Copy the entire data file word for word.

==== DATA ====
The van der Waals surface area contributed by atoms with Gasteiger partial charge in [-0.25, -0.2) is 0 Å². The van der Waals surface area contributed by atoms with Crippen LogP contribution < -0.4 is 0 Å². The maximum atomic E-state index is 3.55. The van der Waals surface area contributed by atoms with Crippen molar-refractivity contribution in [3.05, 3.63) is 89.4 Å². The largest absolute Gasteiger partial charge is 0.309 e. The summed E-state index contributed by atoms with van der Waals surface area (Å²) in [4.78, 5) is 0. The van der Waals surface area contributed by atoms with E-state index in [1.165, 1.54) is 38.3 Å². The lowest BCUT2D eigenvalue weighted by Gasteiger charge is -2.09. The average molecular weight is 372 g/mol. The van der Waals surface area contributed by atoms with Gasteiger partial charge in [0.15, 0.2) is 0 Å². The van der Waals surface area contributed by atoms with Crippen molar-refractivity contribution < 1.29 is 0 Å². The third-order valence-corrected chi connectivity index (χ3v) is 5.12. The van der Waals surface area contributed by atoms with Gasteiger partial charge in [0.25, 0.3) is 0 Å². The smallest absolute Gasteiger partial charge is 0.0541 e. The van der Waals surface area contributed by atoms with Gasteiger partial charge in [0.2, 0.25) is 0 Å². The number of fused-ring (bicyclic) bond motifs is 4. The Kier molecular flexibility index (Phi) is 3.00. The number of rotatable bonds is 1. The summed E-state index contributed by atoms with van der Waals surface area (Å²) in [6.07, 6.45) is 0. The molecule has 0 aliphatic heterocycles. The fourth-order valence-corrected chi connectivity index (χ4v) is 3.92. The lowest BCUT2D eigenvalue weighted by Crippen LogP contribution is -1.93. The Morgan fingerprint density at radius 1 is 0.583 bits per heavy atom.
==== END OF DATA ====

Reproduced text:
The van der Waals surface area contributed by atoms with Gasteiger partial charge in [-0.25, -0.2) is 0 Å². The van der Waals surface area contributed by atoms with Crippen LogP contribution < -0.4 is 0 Å². The maximum atomic E-state index is 3.55. The van der Waals surface area contributed by atoms with Crippen molar-refractivity contribution in [3.05, 3.63) is 89.4 Å². The largest absolute Gasteiger partial charge is 0.309 e. The summed E-state index contributed by atoms with van der Waals surface area (Å²) in [4.78, 5) is 0. The van der Waals surface area contributed by atoms with E-state index in [1.165, 1.54) is 38.3 Å². The lowest BCUT2D eigenvalue weighted by Gasteiger charge is -2.09. The average molecular weight is 372 g/mol. The van der Waals surface area contributed by atoms with Gasteiger partial charge in [0.15, 0.2) is 0 Å². The van der Waals surface area contributed by atoms with Crippen molar-refractivity contribution < 1.29 is 0 Å². The third-order valence-corrected chi connectivity index (χ3v) is 5.12. The van der Waals surface area contributed by atoms with Gasteiger partial charge in [0.25, 0.3) is 0 Å². The smallest absolute Gasteiger partial charge is 0.0541 e. The van der Waals surface area contributed by atoms with Gasteiger partial charge in [0.2, 0.25) is 0 Å². The number of fused-ring (bicyclic) bond motifs is 4. The Kier molecular flexibility index (Phi) is 3.00. The number of rotatable bonds is 1. The summed E-state index contributed by atoms with van der Waals surface area (Å²) in [6.07, 6.45) is 0. The molecule has 0 aliphatic heterocycles. The fourth-order valence-corrected chi connectivity index (χ4v) is 3.92. The lowest BCUT2D eigenvalue weighted by Crippen LogP contribution is -1.93. The Morgan fingerprint density at radius 1 is 0.583 bits per heavy atom.